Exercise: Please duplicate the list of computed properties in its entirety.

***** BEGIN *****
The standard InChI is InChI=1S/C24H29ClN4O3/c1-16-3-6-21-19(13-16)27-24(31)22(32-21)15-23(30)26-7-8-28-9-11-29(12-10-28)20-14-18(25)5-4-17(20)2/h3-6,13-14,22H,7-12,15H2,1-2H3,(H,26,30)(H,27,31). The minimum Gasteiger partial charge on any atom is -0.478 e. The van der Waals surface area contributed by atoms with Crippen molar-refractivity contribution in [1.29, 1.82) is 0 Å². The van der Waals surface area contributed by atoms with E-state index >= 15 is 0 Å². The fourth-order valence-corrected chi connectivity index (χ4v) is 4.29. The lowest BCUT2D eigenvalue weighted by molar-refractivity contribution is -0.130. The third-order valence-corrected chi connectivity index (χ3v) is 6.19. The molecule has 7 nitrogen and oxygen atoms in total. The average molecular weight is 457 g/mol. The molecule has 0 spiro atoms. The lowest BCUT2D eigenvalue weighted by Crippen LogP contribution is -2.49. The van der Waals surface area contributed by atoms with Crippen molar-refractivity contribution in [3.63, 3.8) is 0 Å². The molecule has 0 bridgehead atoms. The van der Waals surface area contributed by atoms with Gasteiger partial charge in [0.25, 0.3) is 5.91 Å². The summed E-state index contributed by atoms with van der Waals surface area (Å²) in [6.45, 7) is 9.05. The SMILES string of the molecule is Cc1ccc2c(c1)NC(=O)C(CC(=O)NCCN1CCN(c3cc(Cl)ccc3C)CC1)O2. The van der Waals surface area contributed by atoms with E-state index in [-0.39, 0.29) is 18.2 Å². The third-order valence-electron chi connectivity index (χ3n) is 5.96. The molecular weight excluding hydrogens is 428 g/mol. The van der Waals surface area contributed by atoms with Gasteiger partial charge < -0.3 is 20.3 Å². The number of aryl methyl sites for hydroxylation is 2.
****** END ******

The standard InChI is InChI=1S/C24H29ClN4O3/c1-16-3-6-21-19(13-16)27-24(31)22(32-21)15-23(30)26-7-8-28-9-11-29(12-10-28)20-14-18(25)5-4-17(20)2/h3-6,13-14,22H,7-12,15H2,1-2H3,(H,26,30)(H,27,31). The minimum Gasteiger partial charge on any atom is -0.478 e. The van der Waals surface area contributed by atoms with Crippen molar-refractivity contribution in [1.29, 1.82) is 0 Å². The van der Waals surface area contributed by atoms with E-state index >= 15 is 0 Å². The fourth-order valence-corrected chi connectivity index (χ4v) is 4.29. The lowest BCUT2D eigenvalue weighted by molar-refractivity contribution is -0.130. The third-order valence-corrected chi connectivity index (χ3v) is 6.19. The molecule has 7 nitrogen and oxygen atoms in total. The average molecular weight is 457 g/mol. The molecule has 0 spiro atoms. The lowest BCUT2D eigenvalue weighted by Crippen LogP contribution is -2.49. The van der Waals surface area contributed by atoms with Crippen molar-refractivity contribution in [3.63, 3.8) is 0 Å². The molecule has 0 bridgehead atoms. The van der Waals surface area contributed by atoms with Gasteiger partial charge in [0.25, 0.3) is 5.91 Å². The summed E-state index contributed by atoms with van der Waals surface area (Å²) in [6.45, 7) is 9.05. The SMILES string of the molecule is Cc1ccc2c(c1)NC(=O)C(CC(=O)NCCN1CCN(c3cc(Cl)ccc3C)CC1)O2. The van der Waals surface area contributed by atoms with E-state index in [-0.39, 0.29) is 18.2 Å². The third-order valence-electron chi connectivity index (χ3n) is 5.96. The molecular weight excluding hydrogens is 428 g/mol. The van der Waals surface area contributed by atoms with Gasteiger partial charge < -0.3 is 20.3 Å². The number of aryl methyl sites for hydroxylation is 2.